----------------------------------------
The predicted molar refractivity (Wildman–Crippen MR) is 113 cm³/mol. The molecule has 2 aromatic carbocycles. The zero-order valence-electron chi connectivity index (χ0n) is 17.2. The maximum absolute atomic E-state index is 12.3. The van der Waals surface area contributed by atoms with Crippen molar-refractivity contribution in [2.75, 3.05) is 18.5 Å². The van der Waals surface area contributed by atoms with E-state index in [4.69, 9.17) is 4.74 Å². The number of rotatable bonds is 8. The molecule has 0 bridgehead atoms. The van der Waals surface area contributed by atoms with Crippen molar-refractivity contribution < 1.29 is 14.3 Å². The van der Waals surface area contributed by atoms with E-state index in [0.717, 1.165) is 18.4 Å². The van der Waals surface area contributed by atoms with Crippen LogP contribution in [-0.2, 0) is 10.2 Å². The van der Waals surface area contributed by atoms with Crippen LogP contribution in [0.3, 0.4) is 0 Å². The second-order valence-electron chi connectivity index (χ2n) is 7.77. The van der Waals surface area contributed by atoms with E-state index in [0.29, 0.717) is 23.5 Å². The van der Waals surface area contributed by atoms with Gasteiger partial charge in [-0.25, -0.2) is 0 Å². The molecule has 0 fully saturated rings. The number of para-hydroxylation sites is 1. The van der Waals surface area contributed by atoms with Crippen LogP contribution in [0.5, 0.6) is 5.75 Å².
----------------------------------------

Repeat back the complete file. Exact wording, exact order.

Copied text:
The predicted molar refractivity (Wildman–Crippen MR) is 113 cm³/mol. The molecule has 2 aromatic carbocycles. The zero-order valence-electron chi connectivity index (χ0n) is 17.2. The maximum absolute atomic E-state index is 12.3. The van der Waals surface area contributed by atoms with Crippen molar-refractivity contribution in [2.75, 3.05) is 18.5 Å². The van der Waals surface area contributed by atoms with E-state index in [4.69, 9.17) is 4.74 Å². The number of rotatable bonds is 8. The molecule has 0 bridgehead atoms. The van der Waals surface area contributed by atoms with Crippen molar-refractivity contribution < 1.29 is 14.3 Å². The van der Waals surface area contributed by atoms with E-state index in [0.717, 1.165) is 18.4 Å². The van der Waals surface area contributed by atoms with Crippen LogP contribution in [-0.2, 0) is 10.2 Å². The van der Waals surface area contributed by atoms with Crippen LogP contribution in [0.3, 0.4) is 0 Å². The second-order valence-electron chi connectivity index (χ2n) is 7.77. The van der Waals surface area contributed by atoms with E-state index in [0.29, 0.717) is 23.5 Å². The van der Waals surface area contributed by atoms with Gasteiger partial charge in [-0.25, -0.2) is 0 Å². The molecule has 0 fully saturated rings. The number of para-hydroxylation sites is 1. The van der Waals surface area contributed by atoms with Crippen LogP contribution in [0.5, 0.6) is 5.75 Å².